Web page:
With 700,000 procedures in the U.S. annually — at an estimated cost of $14 billion — appropriate use of coronary stents has become one of the hottest issues in cardiology. Eight studies have found stents are no better than drug-based therapy in preventing heart attacks and death in patients with stable heart disease.
Next year, the main U.S. heart-doctor group will remove the word it has used since 2009 to describe cases where people don’t need the metal-mesh tubes in their blood vessels. The label has become a liability in treatment disputes with insurers and regulators, said Robert Hendel, who led the effort that updated the wording.
“The term ‘inappropriate’ caused such a visceral response,” said Hendel, a cardiologist at the University of Miami. “A lot of regulators and payers were saying, ‘If it’s inappropriate, why should we pay for it, and why should it be done at all?’”
The cardiology group replaced the “Inappropriate” label with “Rarely Appropriate.” Another category — cases in which there’s medical doubt — will switch from “Uncertain” to “May be Appropriate.”
The changes reflect the controversy that has enveloped coronary stents, which are threaded through the circulatory system on catheters to prop open blocked arteries. With 700,000 procedures in the U.S. annually — at an estimated cost of $14 billion — appropriate use of the devices has become one of the hottest issues in cardiology. Eight studies have found stents are no better than drug-based therapy in preventing heart attacks and death in patients with stable heart disease.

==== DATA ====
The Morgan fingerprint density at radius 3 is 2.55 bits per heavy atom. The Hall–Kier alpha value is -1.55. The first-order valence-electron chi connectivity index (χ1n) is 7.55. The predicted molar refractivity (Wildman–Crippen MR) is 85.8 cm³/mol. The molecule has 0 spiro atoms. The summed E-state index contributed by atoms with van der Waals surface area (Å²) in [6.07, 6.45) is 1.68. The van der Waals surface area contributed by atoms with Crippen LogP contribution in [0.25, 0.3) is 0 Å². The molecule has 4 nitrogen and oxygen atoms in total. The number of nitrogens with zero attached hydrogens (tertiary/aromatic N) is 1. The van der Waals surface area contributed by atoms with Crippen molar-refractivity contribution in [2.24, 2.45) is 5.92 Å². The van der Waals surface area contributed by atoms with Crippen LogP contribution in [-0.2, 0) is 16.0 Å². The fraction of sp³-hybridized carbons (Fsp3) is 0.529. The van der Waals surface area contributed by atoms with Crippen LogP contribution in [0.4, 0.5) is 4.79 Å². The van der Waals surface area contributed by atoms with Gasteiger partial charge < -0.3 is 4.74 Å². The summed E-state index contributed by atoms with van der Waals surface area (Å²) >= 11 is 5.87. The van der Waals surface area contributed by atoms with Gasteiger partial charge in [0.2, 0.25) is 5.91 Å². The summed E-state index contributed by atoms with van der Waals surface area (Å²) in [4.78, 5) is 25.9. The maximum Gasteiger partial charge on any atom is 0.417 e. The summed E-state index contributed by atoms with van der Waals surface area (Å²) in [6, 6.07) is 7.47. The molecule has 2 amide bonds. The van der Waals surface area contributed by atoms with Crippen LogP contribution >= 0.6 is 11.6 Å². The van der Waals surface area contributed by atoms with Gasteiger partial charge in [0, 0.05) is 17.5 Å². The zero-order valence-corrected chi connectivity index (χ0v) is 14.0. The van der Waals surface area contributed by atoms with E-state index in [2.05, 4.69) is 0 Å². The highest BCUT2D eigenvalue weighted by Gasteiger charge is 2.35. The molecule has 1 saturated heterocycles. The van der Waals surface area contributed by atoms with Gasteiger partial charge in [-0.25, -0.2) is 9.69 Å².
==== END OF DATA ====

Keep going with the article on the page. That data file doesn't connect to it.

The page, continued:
As many as 12 percent of such elective stent cases were “inappropriate” under the ACC’s guidelines, according to a 2011 study in the Journal of the American Medical Association, while 38 percent were “uncertain,” leaving about half that were “appropriate.”
Unnecessary stents cost the U.S. health care system $2.4 billion a year, said Sanjay Kaul, a cardiologist and researcher at Cedars-Sinai Medical Center in Los Angeles.
Founded in 1949, the ACC is the nation’s main professional group of cardiologists, representing about 37,000 members. Its panels issue guidelines on the best treatment options for cardiovascular diseases. Though doctors aren’t bound by the recommendations, insurers, state medical boards and civil courts pay close attention to them when controversies arise.